Getting back to the tournament at hand, after that gift in round 5, I was white against WGM Soumya Swaminathan in round 6. Normally in a reasonably strong swiss like Balaguer, I would play up with 4/5. However, in this case, a number of the higher-rated GMs had given up more draws (or a loss) along the way so I was still in the top half of the cut after two of my fellow 4-pointers were bumped up to player 4.5-pointers.
She surprised me with the Benoni, but I was able to turn the tables with 9.g3 in the following position.
rnbq1rk1/pp3pbp/3p1np1/2pP4/2N5/2N3P1/PP2PP1P/R1BQKB1R b KQ - 0 9)
The Knight’s Tour Variation with 7.Nd2 and 8.Nc4 is already somewhat rare, but combining it with the Fianchetto is extremely rare. The normal move in that position is 9.Bf4, but after 9…Ne8 with ideas of …b5 and/or …f5, the position can get messy in a hurry. I didn’t want to get stuck in a theoretical discussion, and so instead chose to this more positional line.
Black’s problem is that she can’t just play the normal …Nbd7 because of the weak d6-pawn. Even after something like …Qe7, the position after a later …Nbd7/Bf4 may not be so pleasant for Black. She doesn’t want to give White a passer on d5 by playing Ne5 (and allowing an exchange there), so she will still have to drop back with …Ne8. Obviously in all these lines, the most annoying piece is that Nc4, and so she played a normal move with 9…b6, aiming to get rid of it later on. However, with 10.a4, I aimed to keep the knight there. I planned 11.Nb5 against 10…Ba6, when the exchange on b5 saddles me with doubled pawns, but completely secures the knight on c4 and also “develops” my Ra1 by opening the a-file. Then …Qe7 would allow Nxb6 ideas, thanks to the pin along the file.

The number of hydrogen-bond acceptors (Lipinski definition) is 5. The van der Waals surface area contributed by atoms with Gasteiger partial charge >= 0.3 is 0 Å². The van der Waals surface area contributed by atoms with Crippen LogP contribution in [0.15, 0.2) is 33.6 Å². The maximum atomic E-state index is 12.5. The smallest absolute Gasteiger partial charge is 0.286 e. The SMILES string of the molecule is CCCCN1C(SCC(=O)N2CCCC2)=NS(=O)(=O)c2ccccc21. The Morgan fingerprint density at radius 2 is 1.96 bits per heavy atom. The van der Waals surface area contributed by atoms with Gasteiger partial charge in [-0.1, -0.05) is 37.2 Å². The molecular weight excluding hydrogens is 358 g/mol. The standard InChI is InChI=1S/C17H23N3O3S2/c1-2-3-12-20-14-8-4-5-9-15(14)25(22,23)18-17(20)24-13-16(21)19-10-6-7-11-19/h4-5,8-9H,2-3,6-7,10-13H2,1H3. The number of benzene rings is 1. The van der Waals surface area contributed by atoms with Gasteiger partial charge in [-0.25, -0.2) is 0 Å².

Of course, White isn’t winning, but Black has to be somewhat careful to avoid finding herself in a hopeless position (then again, that can be said about pretty much every Benoni line!). I don’t think she came up with a good idea, though, by playing 10…Na6 11.Bg2 Nb4 12.0-0 and only now 12…Ba6. As will be seen in the next diagram, the knight on b4 looks decent at first, but really does nothing for her position. After 13.Nb5 Bxb5 14.axb5 Ne8 15.Bf4, we reached the following diagram.